PD (adjusted for age, sex, race, education, and 15 comorbid conditions) on QoL in veterans compared with the effects of spinal cord injury, depression, congestive heart failure, stroke, chronic low back pain, arthritis, diabetes, and angina/coronary heart disease, by using a well-validated healthrelated QoL and functional status measure, Veterans SF-36. The study authors found the physical component summary score in the PD subgroup was worse than all other diseases, except for spinal cord injury. The summary score of the mental health component was worse among PD patients than all 8 other diseases with the exception of depression.23 This study demonstrates that QoL is affected from both a physical mobility and mental health perspective in PD patients.
In a review paper Chaudhuri, Healy, and Schapira point out the extensive burden of non-motor symptoms which can be more accurately assessed by QoL measures, institutionalization rates, and health economics. They note that the economic burden of PD is comparable to congestive heart failure, diabetes, and stroke.24
With regard to non-motor symptoms, specifically the mental health aspect of QoL in PD, depression is an important factor. Half of PD patients experience some form of depression; however, in 1 study, only 40% of patients received treatment.25 Thus, it is necessary for the clinician to be cognizant of depression in PD in order to appropriately and aggressively treat its symptoms. However, depression is just 1 of the many contributing non-motor and motor symptoms that impact QoL in PD.
Chapuis et al reviewed the impact of motor symptoms in 143 PD patients using the PDQ-39, and demonstrated that motor disability had the greatest impact on functional
mobility, activities of daily living, issues related to stigma, and communication with others. The study also demonstrated the negative effects of levodopa, a standard PD therapy, due to dyskinesias. “Peak dose” dyskinesias were associated with reduced mobility, cognition, and the emotional well-being domains of
the PDQ-39. The authors also reported that nighttime akinesia was associated with deterioration in all QoL domains.26
Winkler et al18 proposed a risk score to identify people at risk for developing PD. This type of screening, which emphasizes non-motor symptoms of PD, may assist in diagnosing patients early in the disease course, when there is greater potential to benefit from disease-modifying therapies.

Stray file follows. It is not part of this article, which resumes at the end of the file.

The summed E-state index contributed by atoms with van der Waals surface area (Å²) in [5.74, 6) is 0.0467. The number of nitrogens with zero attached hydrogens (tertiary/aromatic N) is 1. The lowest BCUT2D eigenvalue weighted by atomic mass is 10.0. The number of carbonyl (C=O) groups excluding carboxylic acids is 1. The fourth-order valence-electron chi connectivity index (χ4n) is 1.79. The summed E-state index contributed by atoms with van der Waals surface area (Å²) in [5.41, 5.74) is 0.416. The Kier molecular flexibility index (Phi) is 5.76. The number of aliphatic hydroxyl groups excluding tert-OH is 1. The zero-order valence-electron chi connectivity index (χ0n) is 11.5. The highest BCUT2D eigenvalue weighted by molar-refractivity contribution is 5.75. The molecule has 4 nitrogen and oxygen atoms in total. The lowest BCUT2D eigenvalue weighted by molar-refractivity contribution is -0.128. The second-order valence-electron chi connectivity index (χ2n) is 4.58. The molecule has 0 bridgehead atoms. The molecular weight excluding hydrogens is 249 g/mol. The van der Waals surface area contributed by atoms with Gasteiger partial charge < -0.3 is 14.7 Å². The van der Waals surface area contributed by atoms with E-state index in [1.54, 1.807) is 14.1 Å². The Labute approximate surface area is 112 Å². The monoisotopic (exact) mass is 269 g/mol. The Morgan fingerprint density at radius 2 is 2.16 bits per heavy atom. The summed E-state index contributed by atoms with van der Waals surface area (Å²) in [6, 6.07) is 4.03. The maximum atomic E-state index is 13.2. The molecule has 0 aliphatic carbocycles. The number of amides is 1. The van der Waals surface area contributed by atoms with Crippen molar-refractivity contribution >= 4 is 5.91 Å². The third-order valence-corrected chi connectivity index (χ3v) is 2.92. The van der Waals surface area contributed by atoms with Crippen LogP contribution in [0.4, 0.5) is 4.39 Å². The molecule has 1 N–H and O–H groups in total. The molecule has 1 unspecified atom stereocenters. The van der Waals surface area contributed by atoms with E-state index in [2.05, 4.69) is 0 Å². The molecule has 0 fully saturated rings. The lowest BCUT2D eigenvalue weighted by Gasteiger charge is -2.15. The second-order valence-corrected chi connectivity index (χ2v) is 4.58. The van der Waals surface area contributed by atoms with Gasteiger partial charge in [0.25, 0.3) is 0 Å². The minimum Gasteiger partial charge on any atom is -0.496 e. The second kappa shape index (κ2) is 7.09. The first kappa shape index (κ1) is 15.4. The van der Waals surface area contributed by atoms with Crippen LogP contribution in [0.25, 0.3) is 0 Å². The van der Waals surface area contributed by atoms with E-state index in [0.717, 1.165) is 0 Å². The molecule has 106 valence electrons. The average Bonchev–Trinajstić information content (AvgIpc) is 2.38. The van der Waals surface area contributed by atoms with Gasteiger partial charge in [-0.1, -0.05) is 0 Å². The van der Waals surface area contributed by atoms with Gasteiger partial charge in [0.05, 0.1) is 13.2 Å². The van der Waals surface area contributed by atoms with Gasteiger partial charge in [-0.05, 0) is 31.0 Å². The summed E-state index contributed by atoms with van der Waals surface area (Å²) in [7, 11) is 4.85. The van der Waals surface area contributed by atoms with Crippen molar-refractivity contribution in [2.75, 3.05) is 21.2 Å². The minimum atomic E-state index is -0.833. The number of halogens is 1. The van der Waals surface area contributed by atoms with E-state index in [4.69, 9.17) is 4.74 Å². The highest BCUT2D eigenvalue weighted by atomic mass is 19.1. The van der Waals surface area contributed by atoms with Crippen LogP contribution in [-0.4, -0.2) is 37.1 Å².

A recent multi-center assessment of 411 subjects using the PD Non-Motor Symptoms Scale (NMSS) found that the most common non-motor symptoms were nocturia (68.4%), fatigue (65.9%), and dribbling saliva (56.7%). The authors compared the correlations between QoL measured by the PDQ-39 and non-motor symptoms (per the NMSS) as well as motor symptoms, determined by use of the SCOPA-Motor instrument. There was a significantly greater correlation between non-motor symptoms and QoL than motor symptoms and QoL (0.70 vs 0.58; P = .015).27
The vast majority of all PD patients experience at least 1 non-motor symptom early on in the course of the disease process. A large, multicenter Italian survey of 1072 PD patients identified at least 1 non-motor symptom in 98.6% of study subjects. Interestingly, of the 48 non-motor symptoms, 3 symptom domains—apathy, attention/memory, and psychiatric symptoms (eg, depression and anxiety)—did not correlate with the duration of disease or with dopaminergic therapies.28 These findings support the notion that non-motor symptoms represent early disease and may be important in identifying more specific early diagnostic markers, as well as viable therapeutic targets for early treatment intervention.